ast week I looked at weekly inventory levels for pre-war and post-war apartments since the end of 2008. This week I expanded the analysis to break out listing inventory by number of bedrooms (and bring back my ovals) and note the periods that saw some of the more notable changes in activity up through this week. I excluded 4+ bedrooms because the data set is so thin and the numbers were all over the map as a result. To the observations!…
Posted by Jonathan J. Miller -Tuesday, September 21, 2010, 10:22 AM Comments Off
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Census released it’s housing starts this morning (although I am not sure how since the pdf that provides the info hasn’t been updated at the time of this post).
Home starts are seeking a bottom after falling off sharply since the expiration in the spring of a tax break for new- and existing-home buyers. The data suggest that the bottom may have been reached at 539,000 in June. Housing starts totaled 679,000 in April prior to the expiration of the government subsidy.
When you look at the chart in relation to data going back to 1959, a 10.5% increase this is clearly misleading. The starts, as suggested in the Marketwatch summary, seems to be trying to find a bottom, bouncing along since early 2009.
January 2006 was the recent peak and current activity is 26.3% as much as peak – or peak was 3.8 times more than current levels.
I had trouble with believing a major league spat like this could be explained in such a one sided way and even worse, making the assumption that Appraisal Members weren’t savvy enough to pick up on the spin. This violated Public Relations Rule #1 (like an appraisal, incidentally) FULL DISCLOSURE.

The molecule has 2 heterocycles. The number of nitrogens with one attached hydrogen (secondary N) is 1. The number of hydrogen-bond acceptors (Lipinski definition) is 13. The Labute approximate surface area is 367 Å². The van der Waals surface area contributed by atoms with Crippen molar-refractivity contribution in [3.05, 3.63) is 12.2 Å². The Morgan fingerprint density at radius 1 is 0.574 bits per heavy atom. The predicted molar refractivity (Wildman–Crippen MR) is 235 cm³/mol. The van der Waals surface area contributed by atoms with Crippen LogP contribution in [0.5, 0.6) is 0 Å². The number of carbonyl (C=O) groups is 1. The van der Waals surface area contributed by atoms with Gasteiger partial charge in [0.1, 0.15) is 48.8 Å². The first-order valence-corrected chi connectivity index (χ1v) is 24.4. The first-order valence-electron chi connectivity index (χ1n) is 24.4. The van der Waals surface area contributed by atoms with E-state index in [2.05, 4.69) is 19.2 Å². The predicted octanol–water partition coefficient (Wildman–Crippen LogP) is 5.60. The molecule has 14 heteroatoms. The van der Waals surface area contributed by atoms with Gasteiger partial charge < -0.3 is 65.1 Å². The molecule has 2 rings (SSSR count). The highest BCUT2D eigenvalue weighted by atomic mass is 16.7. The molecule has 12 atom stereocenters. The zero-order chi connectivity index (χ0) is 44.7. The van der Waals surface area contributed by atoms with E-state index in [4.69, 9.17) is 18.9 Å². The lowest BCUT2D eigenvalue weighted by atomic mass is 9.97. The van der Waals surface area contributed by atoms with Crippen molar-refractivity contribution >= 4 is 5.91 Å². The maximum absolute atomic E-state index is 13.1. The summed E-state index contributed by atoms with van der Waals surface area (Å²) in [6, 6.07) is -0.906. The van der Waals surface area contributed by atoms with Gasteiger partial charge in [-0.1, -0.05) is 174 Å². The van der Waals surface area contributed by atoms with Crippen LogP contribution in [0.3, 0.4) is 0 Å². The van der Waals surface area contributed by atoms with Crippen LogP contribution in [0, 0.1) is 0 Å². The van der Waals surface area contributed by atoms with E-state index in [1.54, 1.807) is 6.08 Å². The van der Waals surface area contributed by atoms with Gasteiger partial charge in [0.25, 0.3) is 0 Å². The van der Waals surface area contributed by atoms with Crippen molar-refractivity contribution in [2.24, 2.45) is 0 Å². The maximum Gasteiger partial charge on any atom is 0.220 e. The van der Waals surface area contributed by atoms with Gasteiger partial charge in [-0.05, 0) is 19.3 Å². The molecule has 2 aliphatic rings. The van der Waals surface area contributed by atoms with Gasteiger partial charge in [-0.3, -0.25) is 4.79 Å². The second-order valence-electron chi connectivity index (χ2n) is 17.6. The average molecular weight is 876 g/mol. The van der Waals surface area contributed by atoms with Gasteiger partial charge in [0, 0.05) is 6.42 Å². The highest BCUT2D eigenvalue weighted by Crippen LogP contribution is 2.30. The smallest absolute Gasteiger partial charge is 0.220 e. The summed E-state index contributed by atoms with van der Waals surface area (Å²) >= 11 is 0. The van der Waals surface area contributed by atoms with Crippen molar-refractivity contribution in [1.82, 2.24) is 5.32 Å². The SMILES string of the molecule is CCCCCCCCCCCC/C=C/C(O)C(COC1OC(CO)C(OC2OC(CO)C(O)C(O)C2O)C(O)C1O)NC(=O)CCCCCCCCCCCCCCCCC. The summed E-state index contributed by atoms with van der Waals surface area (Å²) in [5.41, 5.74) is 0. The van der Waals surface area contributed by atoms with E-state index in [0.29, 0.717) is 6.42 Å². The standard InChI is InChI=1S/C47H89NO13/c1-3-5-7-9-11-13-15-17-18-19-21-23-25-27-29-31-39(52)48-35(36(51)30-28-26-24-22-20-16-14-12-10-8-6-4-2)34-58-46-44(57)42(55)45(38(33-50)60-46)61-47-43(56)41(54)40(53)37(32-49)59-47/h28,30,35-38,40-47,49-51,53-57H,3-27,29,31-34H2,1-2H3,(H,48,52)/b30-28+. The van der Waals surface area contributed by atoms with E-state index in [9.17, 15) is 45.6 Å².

As a result of the post, I was able to have an informative discussion with the Chairman of The Appraisal Foundation, David C. Wilkes, who actually drove into NYC to meet me directly and lay out the situation on my podcast. I had hoped to receive the same eagerness to clear the air from President Sellers.
Posted by Jonathan J. Miller -Friday, September 17, 2010, 8:40 AM 1 Comment
Was invited to the Happening Now show on Fox News to talk about today’s RealtyTrac foreclosure numbers – was interviewed by Jenna Lee this afternoon – she just moved over from FBN. I knew her back when she was a report for a NYC paper. I like the new set for the new show including its one quirk. When I was interviewed, I sat in a “high chair” looking over a bunch of staffers with my back turned to the set. Apparently they do that when they have multiple guests appear in their own panels on the screen. My quip at the end got the news room chuckling although it’s not picked up on the audio.
Lenders foreclosed on 95,364 U.S. properties in August, the highest monthly total in the history of the report and about 2 percent higher than the previous peak of 93,777 bank repossessions (REOs) in May 2010. August REO activity increased 3 percent from the previous month and was up 25 percent from August 2009 — the ninth straight month where REOs have increased on a year-over-year basis.
Two problems with pumping billions more into the housing market:
The housing market is far bigger than our resources can handle
At the moment the incentives are remove, the market falls.
The idea that housing market conditions will be jump started by new government incentives is laughable. This is residual thinking from the boom when housing was seen as leading the economy. That’s backwards. Respect the power of the market, let it clear and focus on job creation.
I’m not quite ready to use the word “haunted” in my housing language, but I had a nice chat with Brian Sullivan and Mandy Drury of CNBC TV’s ‘Street Signs’ – 30 Rock is always quick walk from my office... Read More